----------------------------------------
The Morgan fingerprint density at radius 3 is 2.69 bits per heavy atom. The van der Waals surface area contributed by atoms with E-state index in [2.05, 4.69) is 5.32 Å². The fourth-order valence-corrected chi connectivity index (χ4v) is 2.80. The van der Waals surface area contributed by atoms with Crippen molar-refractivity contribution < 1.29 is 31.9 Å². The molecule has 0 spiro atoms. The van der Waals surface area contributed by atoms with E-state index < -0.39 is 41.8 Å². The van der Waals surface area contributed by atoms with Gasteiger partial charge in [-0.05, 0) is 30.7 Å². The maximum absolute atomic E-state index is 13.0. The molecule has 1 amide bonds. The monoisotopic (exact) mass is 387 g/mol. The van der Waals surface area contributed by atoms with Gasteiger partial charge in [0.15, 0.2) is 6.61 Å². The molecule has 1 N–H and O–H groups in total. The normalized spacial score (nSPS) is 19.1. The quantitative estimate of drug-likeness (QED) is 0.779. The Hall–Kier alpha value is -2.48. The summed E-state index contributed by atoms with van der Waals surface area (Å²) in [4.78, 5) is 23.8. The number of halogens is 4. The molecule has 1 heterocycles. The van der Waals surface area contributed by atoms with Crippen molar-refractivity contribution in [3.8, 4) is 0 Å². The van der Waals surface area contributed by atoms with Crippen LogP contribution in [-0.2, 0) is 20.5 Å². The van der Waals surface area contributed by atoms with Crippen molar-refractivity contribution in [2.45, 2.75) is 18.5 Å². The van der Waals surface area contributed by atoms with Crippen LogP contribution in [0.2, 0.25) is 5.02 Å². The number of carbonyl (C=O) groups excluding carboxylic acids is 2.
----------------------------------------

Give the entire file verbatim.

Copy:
The Morgan fingerprint density at radius 3 is 2.69 bits per heavy atom. The van der Waals surface area contributed by atoms with E-state index in [2.05, 4.69) is 5.32 Å². The fourth-order valence-corrected chi connectivity index (χ4v) is 2.80. The van der Waals surface area contributed by atoms with Crippen molar-refractivity contribution < 1.29 is 31.9 Å². The molecule has 0 spiro atoms. The van der Waals surface area contributed by atoms with E-state index < -0.39 is 41.8 Å². The van der Waals surface area contributed by atoms with Gasteiger partial charge in [-0.05, 0) is 30.7 Å². The maximum absolute atomic E-state index is 13.0. The molecule has 1 amide bonds. The monoisotopic (exact) mass is 387 g/mol. The van der Waals surface area contributed by atoms with Gasteiger partial charge in [0.15, 0.2) is 6.61 Å². The molecule has 1 N–H and O–H groups in total. The normalized spacial score (nSPS) is 19.1. The quantitative estimate of drug-likeness (QED) is 0.779. The Hall–Kier alpha value is -2.48. The summed E-state index contributed by atoms with van der Waals surface area (Å²) in [4.78, 5) is 23.8. The number of halogens is 4. The molecule has 1 heterocycles. The van der Waals surface area contributed by atoms with Crippen molar-refractivity contribution in [3.8, 4) is 0 Å². The van der Waals surface area contributed by atoms with Crippen LogP contribution in [-0.2, 0) is 20.5 Å². The van der Waals surface area contributed by atoms with Crippen molar-refractivity contribution in [2.45, 2.75) is 18.5 Å². The van der Waals surface area contributed by atoms with Crippen LogP contribution in [0.2, 0.25) is 5.02 Å². The number of carbonyl (C=O) groups excluding carboxylic acids is 2.